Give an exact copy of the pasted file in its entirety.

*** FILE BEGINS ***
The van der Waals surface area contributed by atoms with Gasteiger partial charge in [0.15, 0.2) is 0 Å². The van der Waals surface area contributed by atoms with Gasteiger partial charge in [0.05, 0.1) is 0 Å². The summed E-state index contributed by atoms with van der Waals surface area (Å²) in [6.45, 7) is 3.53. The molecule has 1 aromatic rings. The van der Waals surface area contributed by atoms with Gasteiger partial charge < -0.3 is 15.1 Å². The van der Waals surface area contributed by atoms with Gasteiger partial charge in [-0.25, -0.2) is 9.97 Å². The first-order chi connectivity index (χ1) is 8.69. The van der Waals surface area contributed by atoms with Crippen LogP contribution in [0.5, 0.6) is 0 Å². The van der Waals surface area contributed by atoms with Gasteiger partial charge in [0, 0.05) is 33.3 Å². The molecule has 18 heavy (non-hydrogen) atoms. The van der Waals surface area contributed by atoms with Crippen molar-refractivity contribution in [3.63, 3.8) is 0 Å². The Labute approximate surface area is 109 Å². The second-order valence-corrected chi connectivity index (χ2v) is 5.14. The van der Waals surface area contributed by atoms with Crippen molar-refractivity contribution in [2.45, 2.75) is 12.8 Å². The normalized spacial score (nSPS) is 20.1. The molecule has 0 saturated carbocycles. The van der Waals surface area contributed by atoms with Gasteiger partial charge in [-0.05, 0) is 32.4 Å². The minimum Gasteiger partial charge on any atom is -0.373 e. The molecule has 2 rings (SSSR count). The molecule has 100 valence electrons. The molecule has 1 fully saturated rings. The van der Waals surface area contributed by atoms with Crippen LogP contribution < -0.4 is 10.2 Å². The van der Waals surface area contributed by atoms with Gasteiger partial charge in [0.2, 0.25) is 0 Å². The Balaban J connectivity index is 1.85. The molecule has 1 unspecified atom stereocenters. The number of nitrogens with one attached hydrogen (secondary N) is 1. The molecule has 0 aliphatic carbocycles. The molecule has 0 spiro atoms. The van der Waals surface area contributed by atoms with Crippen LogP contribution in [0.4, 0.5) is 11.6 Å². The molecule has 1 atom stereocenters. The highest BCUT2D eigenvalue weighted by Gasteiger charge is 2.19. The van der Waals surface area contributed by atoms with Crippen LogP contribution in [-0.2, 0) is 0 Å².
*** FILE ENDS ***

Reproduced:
The van der Waals surface area contributed by atoms with Gasteiger partial charge in [0.15, 0.2) is 0 Å². The van der Waals surface area contributed by atoms with Gasteiger partial charge in [0.05, 0.1) is 0 Å². The summed E-state index contributed by atoms with van der Waals surface area (Å²) in [6.45, 7) is 3.53. The molecule has 1 aromatic rings. The van der Waals surface area contributed by atoms with Gasteiger partial charge < -0.3 is 15.1 Å². The van der Waals surface area contributed by atoms with Gasteiger partial charge in [-0.25, -0.2) is 9.97 Å². The first-order chi connectivity index (χ1) is 8.69. The van der Waals surface area contributed by atoms with Crippen LogP contribution in [0.5, 0.6) is 0 Å². The van der Waals surface area contributed by atoms with Gasteiger partial charge in [0, 0.05) is 33.3 Å². The molecule has 18 heavy (non-hydrogen) atoms. The van der Waals surface area contributed by atoms with Crippen molar-refractivity contribution in [3.63, 3.8) is 0 Å². The Labute approximate surface area is 109 Å². The second-order valence-corrected chi connectivity index (χ2v) is 5.14. The van der Waals surface area contributed by atoms with Crippen molar-refractivity contribution in [2.45, 2.75) is 12.8 Å². The normalized spacial score (nSPS) is 20.1. The molecule has 0 saturated carbocycles. The van der Waals surface area contributed by atoms with Gasteiger partial charge in [-0.05, 0) is 32.4 Å². The minimum Gasteiger partial charge on any atom is -0.373 e. The molecule has 2 rings (SSSR count). The molecule has 100 valence electrons. The molecule has 1 fully saturated rings. The van der Waals surface area contributed by atoms with Crippen LogP contribution < -0.4 is 10.2 Å². The van der Waals surface area contributed by atoms with Gasteiger partial charge in [0.2, 0.25) is 0 Å². The Balaban J connectivity index is 1.85. The molecule has 1 unspecified atom stereocenters. The number of nitrogens with one attached hydrogen (secondary N) is 1. The molecule has 0 aliphatic carbocycles. The molecule has 0 spiro atoms. The van der Waals surface area contributed by atoms with Crippen LogP contribution in [0.4, 0.5) is 11.6 Å². The molecule has 1 atom stereocenters. The highest BCUT2D eigenvalue weighted by Gasteiger charge is 2.19. The van der Waals surface area contributed by atoms with Crippen LogP contribution in [-0.2, 0) is 0 Å².